Ethical SEOs and inbound marketers spend a lot of time talking about why it’s a terrible idea to use black hat strategies. When you buy links, spin content, and cheat the system, you can succeed for a while, but you’re eventually going to get slapped down. A black hat approach is detrimental to long term success.
And yet…sometimes inbound marketers push things too far. They claim that black hat doesn’t work at all, or they close their eyes and ears to the spammers sitting on the front page of the most competitive search terms in their industry.
We’ve been pointing out for a while now that black hat still works, even though we know full well that it’s the wrong approach to use if you care about being successful in the long term. Today, we’d like to talk about some black hat tactics that, despite some people’s outright disbelief, still work. And we’d like to talk about what we, as ethical marketers, can learn from them.
1. Hacked Websites
Majestic SEO recently published a case study of a site that managed to rank for the ridiculously competitive search term “car insurance.” The domain was registered a mere 3 days before it showed up on Google’s front page. The landing page was…nothing. Just a Joomla login page. There was only one page on the entire domain.
If we were to take the SERP at first glance, this empty page was more important that long established brands like Tesco Bank and Money Supermarket.
And how did this page manage to impress the Google algorithm to such a ridiculous extent? By hacking websites and installing links using a Joomla plugin.
During all this time, the site had no content, and almost certainly had awful user data. None of this apparently mattered. The site stayed in one of the most competitive search results for five straight days until people started complaining directly to Matt Cutts about it. The next day, the site vanished, almost certainly manually removed.
If you’ve spent any time analyzing some of the most competitive search terms, you should already know that this situation is not uncommon, not by a long shot. In only slightly less competitive markets, these kinds of search results can last for weeks or more, and I wouldn’t be at all surprised if it was almost always a manual review, not an algorithmic demotion, that delivered the final blow.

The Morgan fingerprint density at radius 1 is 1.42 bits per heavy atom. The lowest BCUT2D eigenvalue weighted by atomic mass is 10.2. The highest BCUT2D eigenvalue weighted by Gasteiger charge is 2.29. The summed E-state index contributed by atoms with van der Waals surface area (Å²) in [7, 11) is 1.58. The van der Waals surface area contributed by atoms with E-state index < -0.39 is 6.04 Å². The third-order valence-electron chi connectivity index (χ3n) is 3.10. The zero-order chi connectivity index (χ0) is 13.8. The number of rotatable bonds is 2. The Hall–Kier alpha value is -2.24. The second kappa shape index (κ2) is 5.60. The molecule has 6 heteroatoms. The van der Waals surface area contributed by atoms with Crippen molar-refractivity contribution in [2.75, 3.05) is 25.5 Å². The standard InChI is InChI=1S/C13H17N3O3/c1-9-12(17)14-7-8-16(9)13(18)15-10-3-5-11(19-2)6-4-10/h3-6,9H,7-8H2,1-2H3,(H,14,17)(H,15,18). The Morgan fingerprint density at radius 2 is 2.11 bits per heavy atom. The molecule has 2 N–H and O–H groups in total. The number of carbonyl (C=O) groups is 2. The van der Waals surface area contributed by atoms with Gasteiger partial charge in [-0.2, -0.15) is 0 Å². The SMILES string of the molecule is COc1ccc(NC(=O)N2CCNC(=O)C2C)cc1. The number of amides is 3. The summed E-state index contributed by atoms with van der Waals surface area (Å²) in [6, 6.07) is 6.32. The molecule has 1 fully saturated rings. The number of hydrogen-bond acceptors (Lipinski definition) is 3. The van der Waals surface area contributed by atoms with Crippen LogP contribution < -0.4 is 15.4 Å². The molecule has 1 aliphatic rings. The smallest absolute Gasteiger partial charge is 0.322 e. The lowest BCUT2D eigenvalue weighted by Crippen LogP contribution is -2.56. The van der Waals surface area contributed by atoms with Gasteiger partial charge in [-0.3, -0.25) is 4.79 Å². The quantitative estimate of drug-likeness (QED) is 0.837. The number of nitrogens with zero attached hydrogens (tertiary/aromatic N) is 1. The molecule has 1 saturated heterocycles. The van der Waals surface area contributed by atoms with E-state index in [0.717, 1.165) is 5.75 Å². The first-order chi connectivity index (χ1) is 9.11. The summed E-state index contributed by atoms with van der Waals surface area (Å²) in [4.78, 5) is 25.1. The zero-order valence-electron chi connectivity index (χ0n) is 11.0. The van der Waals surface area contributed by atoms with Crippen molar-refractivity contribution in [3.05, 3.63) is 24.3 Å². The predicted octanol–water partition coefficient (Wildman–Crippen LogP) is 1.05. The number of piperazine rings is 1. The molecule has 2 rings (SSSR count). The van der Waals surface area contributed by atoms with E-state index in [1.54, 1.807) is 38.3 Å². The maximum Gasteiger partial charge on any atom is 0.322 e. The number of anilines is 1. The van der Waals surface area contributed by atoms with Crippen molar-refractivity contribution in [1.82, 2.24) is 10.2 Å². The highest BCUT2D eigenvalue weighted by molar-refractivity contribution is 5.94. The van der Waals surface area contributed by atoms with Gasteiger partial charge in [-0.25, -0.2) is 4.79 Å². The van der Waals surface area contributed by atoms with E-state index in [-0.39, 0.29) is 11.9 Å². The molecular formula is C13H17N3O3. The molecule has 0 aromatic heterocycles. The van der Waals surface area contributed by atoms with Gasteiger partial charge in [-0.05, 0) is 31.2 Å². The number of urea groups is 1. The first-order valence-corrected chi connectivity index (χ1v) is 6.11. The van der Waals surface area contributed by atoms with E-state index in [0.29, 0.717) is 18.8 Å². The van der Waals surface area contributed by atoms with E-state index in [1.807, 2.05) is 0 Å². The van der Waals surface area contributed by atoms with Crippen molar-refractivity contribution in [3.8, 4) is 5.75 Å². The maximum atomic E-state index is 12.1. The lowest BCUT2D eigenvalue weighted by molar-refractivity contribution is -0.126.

So yes, in this post-panda/penguin world, sites with zero content can rank on the front page of massively competitive search terms long enough to make some serious cash, and they can do it on a link profile made of hacked links, a tactic that is not only spammy, but illegal.
What can we learn from this?
First and foremost, we can learn that link velocity can basically dominate just about any other factor.
The site hacked 2,923 domains and built 127,047 links in just over a week. Despite what many spammers and gray hat SEOs tell each other, there is nothing in Google’s algorithm that says overnight links are a bad thing. In fact, the faster you build links, the better, as long as they aren’t coming from known spam sites, and the links aren’t getting deleted as soon as they show up.
For white hats, this really emphasizes the power of viral content. Content that pulls attention and gets shared at a rapid pace is typically going to outrank content with slow and steady link growth from guest posts and similar sources.
Odd as it may sound, to Google’s algorithm, this site’s hacked link profile looks more natural and authoritative than one built on guest posts, even authoritative ones.
Most of the hacked sites had “low citation and trust flow, 34 and 21 respectively.” Chasing authoritative links still isn’t as useful strategy as attracting a large number of shares from mediocre sites. Authoritative links should be thought of more like “SEO insurance.” You want to build those kinds of links to send a message of trustworthiness. But it’s still the massive amount of links from the base that really tell Google you’re influential on the web.
We’ve pointed out before that the “gray hat” SEOs are the most at risk. Panda was released before Penguin for a reason. This was a deliberate choice. EzineArticles was clogging virtually all of their search results, while outright spam was only turning up for competitive search terms, where people already expected to find spam.
Gray hat SEO poses the biggest threat to Google, because a massive amount of mediocre search results is more threatening than a few spammy niches. You can’t be half-in, half-out when it comes to white hat SEO.
Here’s another thing worth pointing out. The site had only seven anchor text variations, and 53 percent of the links used the exact match anchor text “car insurance.” This emphasizes that, while it’s wise to diversify your anchor text, you shouldn’t get paranoid about it. Over-thinking anchor text is akin to over-optimization.